Jenny Metz first walked into the ballroom of the Eagle House while scoping venues for her children's theater group. Captivated by the history, architectural quirks and vast potential, she came home and told her husband, "We should buy it." Two years later, destiny had its way — the Eagle House, operated as a hotel since 1888, was on the market.

Metz quickly called her sister Rebecca Rex in upstate New York. Understanding the vision, Rex and her partner Tammy, both financial advisors, packed up and headed west. A symbiotic business partnership, the Rexes' expertise in finance pair perfectly with Metz's background in event production. Along with Metz's husband, Tim, the trio of women purchased the Eagle House in April of 2017. Rebranding the historic hotel as the Inn at 2nd & C, the owners are excited to write a new chapter for the Eureka landmark. Off to a running start, the Metz/Rex family has enjoyed the busiest summer of their lives, with no signs of slowing down anytime soon.

Originally built in 1886 by Finnish immigrants Henry and Elvira Tornroth, the Eagle House started as a modest hotel. As Eureka grew, the Tornroth's expanded the Eagle House's "wings" along Second and C streets. After Henry's death in 1907, the Eagle House was leased to Italian businessmen, who operated the Boun Gusto restaurant downstairs and ran a boarding house above. A raucous tavern, the Boun Gusto was a popular watering hole in Eureka for many years, until enduring a period of abandonment in the economic downturn of the 1970s. Years later, investors reinvented the Eagle House again, adding the now iconic central ballroom and a dizzying collection of antiques.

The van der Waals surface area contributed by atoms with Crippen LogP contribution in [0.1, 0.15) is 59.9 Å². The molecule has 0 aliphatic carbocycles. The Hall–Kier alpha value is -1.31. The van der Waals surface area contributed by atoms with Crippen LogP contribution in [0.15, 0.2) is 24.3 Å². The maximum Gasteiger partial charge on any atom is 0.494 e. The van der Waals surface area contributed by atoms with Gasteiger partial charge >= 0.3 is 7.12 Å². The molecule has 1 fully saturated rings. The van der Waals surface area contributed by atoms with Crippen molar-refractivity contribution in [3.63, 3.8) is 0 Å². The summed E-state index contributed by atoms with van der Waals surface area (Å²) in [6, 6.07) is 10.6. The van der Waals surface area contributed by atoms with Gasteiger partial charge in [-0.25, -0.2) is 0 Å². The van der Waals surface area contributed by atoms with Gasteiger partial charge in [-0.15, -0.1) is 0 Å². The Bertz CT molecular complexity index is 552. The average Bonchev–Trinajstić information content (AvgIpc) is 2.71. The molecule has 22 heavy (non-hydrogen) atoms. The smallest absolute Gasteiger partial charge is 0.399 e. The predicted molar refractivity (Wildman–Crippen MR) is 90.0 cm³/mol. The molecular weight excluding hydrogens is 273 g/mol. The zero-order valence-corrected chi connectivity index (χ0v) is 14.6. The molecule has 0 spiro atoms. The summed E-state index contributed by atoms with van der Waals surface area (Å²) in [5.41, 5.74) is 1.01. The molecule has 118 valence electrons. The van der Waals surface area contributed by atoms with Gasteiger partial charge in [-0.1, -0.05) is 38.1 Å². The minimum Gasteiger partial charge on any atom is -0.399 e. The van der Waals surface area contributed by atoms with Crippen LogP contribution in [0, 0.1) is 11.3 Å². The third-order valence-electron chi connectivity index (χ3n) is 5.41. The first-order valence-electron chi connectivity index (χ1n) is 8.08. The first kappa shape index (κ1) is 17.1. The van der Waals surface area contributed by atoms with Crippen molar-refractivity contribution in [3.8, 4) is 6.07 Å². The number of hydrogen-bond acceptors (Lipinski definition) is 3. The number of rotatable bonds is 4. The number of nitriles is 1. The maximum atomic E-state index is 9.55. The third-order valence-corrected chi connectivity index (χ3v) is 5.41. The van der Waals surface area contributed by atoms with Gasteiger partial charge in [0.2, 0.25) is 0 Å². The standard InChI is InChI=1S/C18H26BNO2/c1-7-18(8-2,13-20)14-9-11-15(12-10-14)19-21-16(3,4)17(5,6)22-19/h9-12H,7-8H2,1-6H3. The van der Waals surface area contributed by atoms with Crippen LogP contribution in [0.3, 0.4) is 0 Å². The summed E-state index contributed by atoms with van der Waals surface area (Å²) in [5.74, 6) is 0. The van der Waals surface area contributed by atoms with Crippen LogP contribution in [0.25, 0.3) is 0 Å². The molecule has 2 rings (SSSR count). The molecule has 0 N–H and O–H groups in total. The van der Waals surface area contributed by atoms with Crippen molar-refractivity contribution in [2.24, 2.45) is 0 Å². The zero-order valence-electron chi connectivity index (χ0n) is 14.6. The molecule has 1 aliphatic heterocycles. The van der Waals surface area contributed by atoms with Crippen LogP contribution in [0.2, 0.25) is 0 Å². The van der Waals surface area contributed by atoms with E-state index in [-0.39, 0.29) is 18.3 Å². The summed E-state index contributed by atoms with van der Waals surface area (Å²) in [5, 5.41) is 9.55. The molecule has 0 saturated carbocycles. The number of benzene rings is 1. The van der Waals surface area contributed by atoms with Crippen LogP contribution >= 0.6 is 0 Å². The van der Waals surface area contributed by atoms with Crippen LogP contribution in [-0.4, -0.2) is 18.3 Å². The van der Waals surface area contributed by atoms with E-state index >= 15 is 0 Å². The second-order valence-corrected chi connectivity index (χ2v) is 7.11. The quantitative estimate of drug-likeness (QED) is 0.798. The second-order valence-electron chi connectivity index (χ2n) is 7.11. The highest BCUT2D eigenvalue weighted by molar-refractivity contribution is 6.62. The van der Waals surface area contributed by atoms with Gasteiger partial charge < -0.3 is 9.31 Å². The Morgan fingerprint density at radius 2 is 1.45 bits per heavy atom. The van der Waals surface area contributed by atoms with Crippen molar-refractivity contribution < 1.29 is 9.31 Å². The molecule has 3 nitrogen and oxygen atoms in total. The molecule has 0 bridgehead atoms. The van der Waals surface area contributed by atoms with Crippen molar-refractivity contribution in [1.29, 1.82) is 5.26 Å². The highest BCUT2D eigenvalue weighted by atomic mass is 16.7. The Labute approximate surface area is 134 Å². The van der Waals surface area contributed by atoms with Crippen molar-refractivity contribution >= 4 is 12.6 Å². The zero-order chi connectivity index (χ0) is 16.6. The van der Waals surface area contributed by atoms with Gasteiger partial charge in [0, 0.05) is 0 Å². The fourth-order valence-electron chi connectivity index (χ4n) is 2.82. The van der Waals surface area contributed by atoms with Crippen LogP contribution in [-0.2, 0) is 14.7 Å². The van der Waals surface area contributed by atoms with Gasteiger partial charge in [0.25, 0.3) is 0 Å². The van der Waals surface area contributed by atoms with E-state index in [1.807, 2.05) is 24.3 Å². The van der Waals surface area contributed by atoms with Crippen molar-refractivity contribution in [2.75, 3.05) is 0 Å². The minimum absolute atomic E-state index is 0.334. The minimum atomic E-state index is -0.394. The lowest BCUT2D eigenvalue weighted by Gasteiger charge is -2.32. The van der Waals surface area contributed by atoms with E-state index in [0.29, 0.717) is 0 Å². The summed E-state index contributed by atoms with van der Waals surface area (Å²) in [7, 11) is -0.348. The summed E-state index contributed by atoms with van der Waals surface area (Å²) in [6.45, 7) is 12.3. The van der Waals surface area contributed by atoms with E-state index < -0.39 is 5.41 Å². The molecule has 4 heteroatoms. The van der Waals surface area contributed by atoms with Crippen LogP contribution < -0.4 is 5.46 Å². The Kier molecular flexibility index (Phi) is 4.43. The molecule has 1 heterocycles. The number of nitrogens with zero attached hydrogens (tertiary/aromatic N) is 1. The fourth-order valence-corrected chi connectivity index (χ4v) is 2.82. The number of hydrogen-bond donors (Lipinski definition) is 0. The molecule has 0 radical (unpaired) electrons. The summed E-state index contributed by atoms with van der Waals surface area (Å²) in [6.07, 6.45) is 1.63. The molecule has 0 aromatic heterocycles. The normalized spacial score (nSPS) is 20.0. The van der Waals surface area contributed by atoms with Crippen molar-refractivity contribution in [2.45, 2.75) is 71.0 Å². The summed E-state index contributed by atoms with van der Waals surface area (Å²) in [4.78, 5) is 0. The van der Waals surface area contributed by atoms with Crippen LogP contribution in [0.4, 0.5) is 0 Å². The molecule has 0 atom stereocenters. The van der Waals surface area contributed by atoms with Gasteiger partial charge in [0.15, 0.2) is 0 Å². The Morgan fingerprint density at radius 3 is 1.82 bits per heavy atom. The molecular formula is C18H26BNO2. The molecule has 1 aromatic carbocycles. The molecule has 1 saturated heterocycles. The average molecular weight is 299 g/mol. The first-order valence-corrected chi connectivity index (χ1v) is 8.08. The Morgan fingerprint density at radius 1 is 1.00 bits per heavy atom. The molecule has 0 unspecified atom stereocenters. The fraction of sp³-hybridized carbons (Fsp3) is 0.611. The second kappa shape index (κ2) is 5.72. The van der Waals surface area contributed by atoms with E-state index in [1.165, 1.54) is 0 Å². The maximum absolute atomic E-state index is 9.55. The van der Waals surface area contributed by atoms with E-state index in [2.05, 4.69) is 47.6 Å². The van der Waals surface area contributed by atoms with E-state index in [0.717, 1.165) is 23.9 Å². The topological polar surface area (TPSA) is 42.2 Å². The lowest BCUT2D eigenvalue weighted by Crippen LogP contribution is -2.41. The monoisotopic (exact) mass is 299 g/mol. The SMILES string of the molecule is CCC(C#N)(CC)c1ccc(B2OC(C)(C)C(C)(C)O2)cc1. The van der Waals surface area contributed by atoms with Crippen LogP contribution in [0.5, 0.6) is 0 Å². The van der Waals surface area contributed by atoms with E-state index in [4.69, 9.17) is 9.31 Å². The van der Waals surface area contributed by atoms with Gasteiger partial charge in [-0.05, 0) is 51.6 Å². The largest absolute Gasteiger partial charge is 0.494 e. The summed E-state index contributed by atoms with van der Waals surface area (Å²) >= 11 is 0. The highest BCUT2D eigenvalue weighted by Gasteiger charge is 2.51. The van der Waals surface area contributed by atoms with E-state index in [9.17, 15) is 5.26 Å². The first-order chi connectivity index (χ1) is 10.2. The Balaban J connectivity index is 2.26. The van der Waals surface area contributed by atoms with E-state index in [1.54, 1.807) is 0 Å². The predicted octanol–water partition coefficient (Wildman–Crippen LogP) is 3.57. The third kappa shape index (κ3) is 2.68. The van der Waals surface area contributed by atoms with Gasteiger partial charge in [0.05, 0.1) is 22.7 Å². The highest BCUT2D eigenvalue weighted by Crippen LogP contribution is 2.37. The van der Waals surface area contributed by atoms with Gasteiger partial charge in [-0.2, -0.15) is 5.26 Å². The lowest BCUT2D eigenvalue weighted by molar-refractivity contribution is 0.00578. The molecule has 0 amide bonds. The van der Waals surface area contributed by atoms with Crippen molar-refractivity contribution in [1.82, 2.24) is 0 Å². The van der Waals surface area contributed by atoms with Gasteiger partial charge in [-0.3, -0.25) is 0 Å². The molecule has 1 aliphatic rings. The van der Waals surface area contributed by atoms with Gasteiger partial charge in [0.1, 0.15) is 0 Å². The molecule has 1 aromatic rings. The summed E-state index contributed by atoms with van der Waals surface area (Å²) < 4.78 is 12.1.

click to enlarge Cozy seating in the ballroom. - AMY KUMLER
  • Amy Kumler
  • Cozy seating in the ballroom.

The Metz/Rex family took ownership and infused the place with a fresh modernity, bringing an entirely new light to the storied hotel. In each of the 23 unique rooms, beautiful views of Old Town and Humboldt Bay frame antique poster beds wrapped in organic linens. Ocean blue paint covers the hallway doors and each room is marked with brass numbers. Inside, architectural nooks are outlined by polished old-growth redwood and accented by the subtle decorative touches of a nautical boudoir.

On each of the four floors, common rooms are filled with antique tables and fireplaces, welcoming guests to find a quiet corner to curl up with a book. In the ballroom, reclaimed wood and exposed pipes overlay a Victorian backdrop for an artistic, industrial vibe. The space invites imagination and revelry — a set for the many events Metz has already started coordinating at the inn. With dreams of restoring the inn's central role in the community, Metz will host regular comedy and open mic nights, and there are plans to open a stylish wine bar next door.

With 129 years of history under its belt, the Inn at 2nd & C still has quite future ahead.

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